Nursing assistant charged with elder abuse sentenced to prison

Local News

UPDATE: An former nursing assistant charged with abusing elderly patients was sentenced Monday to serve one year in jail, with a suspended prison sentence of 1-15 years at the Utah State Prison.  

Court documents show Jason Harold Knox, 30, pleaded guilty to three second-degree felony counts of aggravated abuse of an elderly person and was given 365 days at the Davis County Jail, 48 months probation, 75 hours of community service and is to reimburse the jail $1825 with the issue of restitution to remain open for a year. 

Knox was not given credit for the 190 days he has already serviced and he is not allowed good time credit. 

Documents further noted a prison sentence of 1-15 years at the Utah State Prison will run concurrent to each other, if Knox fails to successfully complete probation. 
 

——ORIGINAL STORY——-

FARMINGTON (News4Utah) – A Hooper man is accused of injuring patients he was supposed to be caring for while working in the memory care unit of a Clearfield assisted living facility.

The allegations against 30-year-old Jason Knox are sickening. The daughters of two victims say he was caught on video viciously elbowing Alzheimer’s and dementia patients in their 70s and 80s.

Knox made a brief appearance in Davis County Court Wednesday and waived his right to a preliminary hearing. Prosecutors say the assaults occurred at the Chancellor Garden Assisted Living Facility on 1500 East in Clearfield over the last several weeks.

With a hidden camera in her father’s room, one of the daughters captured Knox shoving her father into a wall and striking him with his elbow in a quote “very forceful manner.” The booking statement claims Knox admitted to abusing a female patient in a similar manner.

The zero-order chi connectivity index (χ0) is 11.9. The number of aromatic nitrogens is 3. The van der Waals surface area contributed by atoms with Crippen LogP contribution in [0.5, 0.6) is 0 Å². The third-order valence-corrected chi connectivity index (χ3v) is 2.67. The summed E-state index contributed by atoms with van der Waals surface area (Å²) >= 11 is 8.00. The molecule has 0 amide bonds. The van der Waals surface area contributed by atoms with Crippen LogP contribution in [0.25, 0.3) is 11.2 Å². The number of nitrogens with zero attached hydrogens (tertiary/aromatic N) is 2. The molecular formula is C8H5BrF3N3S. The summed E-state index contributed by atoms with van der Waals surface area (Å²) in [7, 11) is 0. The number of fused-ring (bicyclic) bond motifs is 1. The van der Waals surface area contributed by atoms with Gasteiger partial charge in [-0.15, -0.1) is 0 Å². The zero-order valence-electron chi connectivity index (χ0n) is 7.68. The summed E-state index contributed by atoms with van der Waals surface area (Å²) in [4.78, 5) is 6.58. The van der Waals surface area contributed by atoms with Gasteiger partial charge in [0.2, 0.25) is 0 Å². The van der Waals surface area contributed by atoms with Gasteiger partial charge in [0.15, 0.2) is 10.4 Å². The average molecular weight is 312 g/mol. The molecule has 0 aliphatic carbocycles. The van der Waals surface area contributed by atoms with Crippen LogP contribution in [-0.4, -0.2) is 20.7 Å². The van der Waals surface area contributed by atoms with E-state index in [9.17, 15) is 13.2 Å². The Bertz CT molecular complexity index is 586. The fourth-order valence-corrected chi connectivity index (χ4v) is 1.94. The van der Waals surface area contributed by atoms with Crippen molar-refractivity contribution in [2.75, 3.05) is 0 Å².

“We do have cases of abuse,” Debbie Booth of the Utah Adult Protective Services Department said. “They can go from somebody doing something that they don’t mean to do to something criminal where this guy was definitely intending to be the perpetrator.”

So what can you do to make sure that a prospective facility is safe for your loved one? Daniel Musto, Utah’s Long Term Care Ombudsman, says his staff inspects nursing homes frequently and you’re welcome to give his office a call at 801-538-4171.

“We can talk you to about the facility,” Musto told News4Utah. “And identify what issues we’ve seen in the last six months to a year.”

He says you can also check the facility’s ratings on Medicare’s website and if you suspect abuse or neglect call Adult Protective Services.

The Utah Long-Term Care Ombudsman’s website is https://daas.utah.gov/long-term-care-ombudsman/.

“It takes our whole society to watch over them and make sure that these kinds of things don’t happen,” Booth said. “I want to stress that if people see something or have reason to believe they need to report.”

The State Attorney General’s office says that Knox is actually not a certified nursing assistant like he told the facility he was. His next court date is scheduled for October 30. 


Utah’s senior rights are listed at https://daas.utah.gov/seniors/navigating-your-rights/

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